The Australian Taxation Office has warned taxpayers to avoid three big mistakes regularly spotted in early tax returns filed in the past fortnight.
First of July this year broke an all-time record, with the ATO receiving 740,000 tax returns.
"This is up from just over 100,000 online lodgements across our channels on 1 July 2019," said ATO assistant commissioner Karen Foat.
In just two weeks, 1.7 million lodgements have already been received.
"More than $1 billion has hit around 457,000 taxpayers bank accounts. Most returns that are lodged electronically are processed within two weeks so refunds for the first returns lodged will continue to be issued into the first half of next week."
But the tax office has seen some common errors in these early lodgements, which potentially means no or delayed refunds for those Australians.
"While we’re pleased that many early lodgers are getting it right, there are some trends in the issues we’ve been seeing," said Foat.
"One thing we don’t want to see is a record-breaking number of easily avoidable errors. These errors slow down returns or might lead to an unexpected debt down the track."
Here are the three frequently seen errors, according to the ATO:
Tax return mistake: Forgetting income
The ATO has confirmed that 20 per cent of the early lodgers – a stunning 340,000 people – will not receive their refunds in the first batch paid out because of this error.
Items like job income, bank interest and health insurance numbers are often electronically sent to the ATO and pre-filled – but plenty of other sources of income have to be manually entered in.
"We are asking taxpayers to add any amounts that aren’t automatically included to your return. This includes cash wages, foreign sourced income, or even gains from cryptocurrency," Foat said.
"Leaving out income can delay your return, particularly when we receive those income details from third parties whilst we are processing your return."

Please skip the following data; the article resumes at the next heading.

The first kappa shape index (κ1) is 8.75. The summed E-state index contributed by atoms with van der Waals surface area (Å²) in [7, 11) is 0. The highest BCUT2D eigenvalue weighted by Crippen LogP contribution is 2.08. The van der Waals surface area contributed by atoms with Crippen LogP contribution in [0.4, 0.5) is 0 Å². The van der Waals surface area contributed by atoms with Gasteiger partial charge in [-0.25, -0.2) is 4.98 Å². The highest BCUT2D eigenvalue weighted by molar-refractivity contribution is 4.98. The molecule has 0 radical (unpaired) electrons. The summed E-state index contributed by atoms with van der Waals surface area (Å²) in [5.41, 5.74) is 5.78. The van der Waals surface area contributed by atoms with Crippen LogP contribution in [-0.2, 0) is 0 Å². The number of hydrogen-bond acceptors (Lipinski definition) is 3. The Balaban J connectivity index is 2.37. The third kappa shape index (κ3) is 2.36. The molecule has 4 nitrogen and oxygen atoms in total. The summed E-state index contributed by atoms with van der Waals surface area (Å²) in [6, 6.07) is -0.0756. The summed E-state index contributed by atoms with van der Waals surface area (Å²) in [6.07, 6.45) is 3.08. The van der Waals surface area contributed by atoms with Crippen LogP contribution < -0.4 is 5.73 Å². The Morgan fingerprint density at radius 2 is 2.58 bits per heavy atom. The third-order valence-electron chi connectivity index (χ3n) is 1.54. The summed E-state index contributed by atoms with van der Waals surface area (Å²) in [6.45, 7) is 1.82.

Even the auto-filled income data, which may not even be ready yet, should be sanity-checked by the taxpayer before lodgment.
"For most people this information is ready by the end of July. If you’re lodging early, it’s crucial you check this information is there and manually add it if it’s not."
Tax return mistake: Claiming multiple work-from-home methods
With the coronavirus pandemic this year, millions more Australians are claiming work-from-home expenses – and using the Covid-19 shortcut hourly rate method.
But the tax office has seen double-dipping in some early lodgements.
"It’s important to remember that if you’re claiming under the working from home shortcut method for 1 March–30 June 2020, you can't claim any other expenses for working from home for that period," said Foat.
"If you want to specifically claim the depreciation of big-ticket items like laptops or desks, you can use one of the existing methods, but you can’t double-dip and claim under the shortcut method as well."
If you avoid using the shortcut, the traditional methods can be complex.
"If you want to claim under one of the existing methods, it’s really important that you either work through the detailed guidance on our website or talk to your tax agent because it is complicated and it’s an area that we see a lot of people making mistakes."
Tax return mistake: Not reducing costs
Many taxpayers have claimed extra expenses because of the Covid-19 lockdown – such as remote work costs – but not reduced claims where costs have gone down for the same reason.
"We know that more people have been working from home, working reduced hours or unfortunately not working at all," Foat said.
"So, if you aren’t travelling for work, you can’t claim travel expenses. If you aren’t wearing your work uniform, you can’t claim laundry expenses."